Credit: Tim Stepien/The Coastal Star

When Mary Kate Leming found herself among the 300 Palm Beach Post employees who lost their jobs in a sweeping downsizing in 2008, she enacted an unlikely Plan B, taking out a home equity credit line to start a print newspaper. After 22 years at the Post, she didn’t want to leave journalism yet, and she and her husband, also a newspaper exile, saw a need in their own community for professional news coverage.

She never thought the plan would work as well as it has.

Leming and her husband, Jerry Lower, a photographer who was laid off from the South Florida Sun Sentinel, started The Coastal Star, a monthly paper that covers nine beachfront towns in southern Palm Beach County. The couple expected the endeavor to maybe last five years, a fun jaunt in which they hopefully wouldn’t lose too much money.

They’ve exceeded that initial goal. Last month the Coastal Star, which, in addition to Lower and Leming, has a full-time ad manager, moved into a larger office space, right around the time the paper won 13 awards from the Florida Press Association, including seven first places. Last year the paper, which has a circulation of 18,000, spent $343,000 on local freelancers, many of them reporters, photographers, salespeople, and designers who were similarly exiled from area dailies, Lower said. And the couple has paid back the $150,000 home loan that covered their startup costs. Leming and Lower found a niche that actually could support a new print newspaper.

“A lot of our readers are older, which contributes to our success,” Leming told me. “The paper is genuinely beloved. People just gush; it’s almost embarrassing. People felt that no one was covering their town, and they missed the stories about their neighbors.”

The fact that those neighbors are wealthy enough to live on the barrier island in Palm Beach County has also been important; the paper, distributed for free and fully ad-supported, is full of real estate ads. The coverage area includes tony Manalapan, where Bloomberg notes that the average per capita income is $199,143, the third highest of any community in the country. The median age is 61, according to the US Census. Another community in The Coastal Star’s coverage area, Gulfstream, FL, made the top 25 list, with an average per capita income of $132,000 and an average age of 58. These are people advertisers want to reach. And they still read newspapers.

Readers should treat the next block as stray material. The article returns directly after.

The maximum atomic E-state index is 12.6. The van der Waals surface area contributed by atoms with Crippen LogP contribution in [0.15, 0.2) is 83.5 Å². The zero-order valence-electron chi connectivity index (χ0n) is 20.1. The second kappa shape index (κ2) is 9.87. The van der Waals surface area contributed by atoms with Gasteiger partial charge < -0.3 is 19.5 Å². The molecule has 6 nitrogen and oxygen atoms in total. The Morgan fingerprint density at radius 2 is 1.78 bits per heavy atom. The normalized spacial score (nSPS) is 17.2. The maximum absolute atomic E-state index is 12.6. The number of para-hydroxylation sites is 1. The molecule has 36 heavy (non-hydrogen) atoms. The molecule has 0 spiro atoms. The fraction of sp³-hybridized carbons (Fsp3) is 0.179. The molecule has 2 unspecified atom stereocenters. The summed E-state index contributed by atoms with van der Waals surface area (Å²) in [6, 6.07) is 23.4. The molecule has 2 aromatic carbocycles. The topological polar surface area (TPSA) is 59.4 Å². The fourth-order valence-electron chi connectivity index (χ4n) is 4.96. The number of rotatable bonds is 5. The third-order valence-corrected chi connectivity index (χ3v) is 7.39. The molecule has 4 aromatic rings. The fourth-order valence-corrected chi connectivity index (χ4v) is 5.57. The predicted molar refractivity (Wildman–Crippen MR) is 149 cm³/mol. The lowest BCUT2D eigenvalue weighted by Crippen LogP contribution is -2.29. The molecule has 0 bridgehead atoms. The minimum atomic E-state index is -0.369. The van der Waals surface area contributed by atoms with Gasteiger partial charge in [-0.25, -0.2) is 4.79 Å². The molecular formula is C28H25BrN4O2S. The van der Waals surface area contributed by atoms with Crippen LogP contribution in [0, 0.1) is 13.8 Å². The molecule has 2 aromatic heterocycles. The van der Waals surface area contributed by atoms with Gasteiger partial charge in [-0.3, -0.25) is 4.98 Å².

That fact has made it possible for The Coastal Star to break news and fix things, the old-school journalism way. Leming is particularly proud of a two-part piece on lessons learned from Hurricane Sandy, which swiped the coast and caused serious beach erosion and seawall destruction. The series dug into the politics and red tape of beach protection and the costs of rebuilding.

The little paper that could also covered the choking death of a 40-year-old man who lived in what’s called the county pocket, a beachfront area that isn’t part of any municipality. Leming said the man’s obituary really touched readers, but the story and editorial the Star did on the fact that a county rescue truck took 13 minutes to reach him, passing city fire stations on the way, changed things for island residents. The county and one of the local cities set up specific criteria for when a city rescue unit would be dispatched in a life-threatening emergency in the county pocket.

“We actually improved the mutual aid agreement between the county and Boynton Beach,” Lower said.

These stories and others, big and small, are largely covered by seasoned print journalists, old friends of Leming and Lower, who pay them on time to do traditional, boots-on-the-ground reporting. The Coastal Star, for example, is at every city commission meeting in the town of Manalapan, population 427.

What has not worked for The Coastal Star is digital, which surprised Leming, who spent six years at The Palm Beach Post on the digital side. She expected the Coastal Star’s website to become quickly popular, she told me, and maybe even eclipse the print edition. And she set it up to be a micro-social media site, expecting neighbors to connect with each other there. That hasn’t worked. Their site doesn’t get much traction, and Leming and Lower have not bothered to sell ads on it for that reason.

So six years out, the couple find themselves running an old-fashioned publication that, contrary to their own expectations, is far from failing.

“We saw the decline in the dailies and thought this would ultimately go the same way,” Lower said. “We were surprised with how popular it’s become.”

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Susannah Nesmith is a Miami-based freelance writer and the faculty adviser to Barry University's student newspaper, The Barry Buccaneer. Follow her on Twitter @susannahnesmith.